Five Foreign Film Favorites
Are you curious about classic cinema outside the golden gates of Hollywood? Would you like to see well established critically acclaimed films that influenced many of the great current-working directors such as Woody Allen, Scorsese and Steven Spielberg? If so, these are five delicious visual delicacies to wet your film be critic eyes.
Seven Samurai – is the Ultimate Epic. It has all the swift swordplay of a ten-year-old boy's wet dream. The cinematography is dazzling and the story moving and majestic. Fans of epics such as "300" and "Troy" will be surprised with the film's intracy and depth. The tale concerns a group of Samurai who are sworn to protect a small peasant community against a group of bandits. During this heroic struggle the group is forced to many devastating, heart wrenching sacrices.
Jules and Jim – is a fun and melancholy romp in the live of two best friends and their love for the same woman. The strains of this love extremely result in the death of two of the members of this love triangle. Future French films such as "Amelie" would both owe and homage the films revolutionary method of narrative storytelling.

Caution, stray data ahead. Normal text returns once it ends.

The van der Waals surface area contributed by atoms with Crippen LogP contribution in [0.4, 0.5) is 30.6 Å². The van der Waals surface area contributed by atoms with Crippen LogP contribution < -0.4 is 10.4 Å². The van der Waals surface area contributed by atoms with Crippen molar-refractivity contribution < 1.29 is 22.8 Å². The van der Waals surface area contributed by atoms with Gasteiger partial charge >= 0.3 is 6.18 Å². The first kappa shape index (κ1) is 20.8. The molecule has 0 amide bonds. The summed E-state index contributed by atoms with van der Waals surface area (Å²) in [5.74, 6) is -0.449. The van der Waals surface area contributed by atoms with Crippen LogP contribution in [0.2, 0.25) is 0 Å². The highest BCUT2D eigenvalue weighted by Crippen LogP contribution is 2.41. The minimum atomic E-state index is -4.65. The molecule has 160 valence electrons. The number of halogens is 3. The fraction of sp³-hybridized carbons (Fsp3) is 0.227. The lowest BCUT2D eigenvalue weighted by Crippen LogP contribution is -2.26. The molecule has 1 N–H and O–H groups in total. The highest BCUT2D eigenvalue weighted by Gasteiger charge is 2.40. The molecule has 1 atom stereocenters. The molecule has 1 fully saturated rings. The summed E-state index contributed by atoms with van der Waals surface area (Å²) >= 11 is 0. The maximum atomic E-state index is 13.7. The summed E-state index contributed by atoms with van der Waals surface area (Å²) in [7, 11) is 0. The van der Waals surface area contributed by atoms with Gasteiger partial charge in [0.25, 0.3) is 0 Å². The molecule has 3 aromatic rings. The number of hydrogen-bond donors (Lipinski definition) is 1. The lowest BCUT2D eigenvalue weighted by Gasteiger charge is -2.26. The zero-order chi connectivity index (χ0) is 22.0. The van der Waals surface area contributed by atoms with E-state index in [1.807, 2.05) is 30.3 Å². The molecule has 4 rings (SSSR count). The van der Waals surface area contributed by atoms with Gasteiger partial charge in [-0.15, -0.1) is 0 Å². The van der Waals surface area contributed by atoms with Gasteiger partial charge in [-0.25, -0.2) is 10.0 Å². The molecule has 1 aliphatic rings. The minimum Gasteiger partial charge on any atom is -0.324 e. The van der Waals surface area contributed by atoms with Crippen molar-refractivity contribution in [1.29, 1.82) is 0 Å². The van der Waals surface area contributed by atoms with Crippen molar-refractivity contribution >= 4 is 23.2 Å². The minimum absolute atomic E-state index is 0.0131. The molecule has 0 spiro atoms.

8/2 – is a ravishing, beautiful and hysterically funny surrealistic comedy of director preparing to direct a film. It delves into his fears, hopes, and playful daydream fantasies to an almost Freudian level. The film also takes gentle stabs at the industry, religious groups, and star infidelity. Directors such as Tim Burton and Terry Gilliam owe a lot to the films creative and wacky visuals.
Wild Strawberries – is a provoking film about old age and accomplishment in life. It dwells on an elderly man's realization of his soon approaching death, his relationship to the next generation and his past. It is both a film of the encounters of road and a film of haunting images of the mind.
M – is an amazing German Expressionist proto-noir masterpiece. The towns authorities, parents, and thieves are clenched with anxiety in the desperate search for the whistling child murderer played by Peter Lory, who would later go on to act in Hollywood masterpieces such as "Casablanca" and "The Maltese Falcon." The highlight of this film is the famous trial seen which is guaranteed to leave every member of the audience clenching the arms of their chair. This film is also known for being the first film to portray a serial killer.
Source by Robert Forsyth
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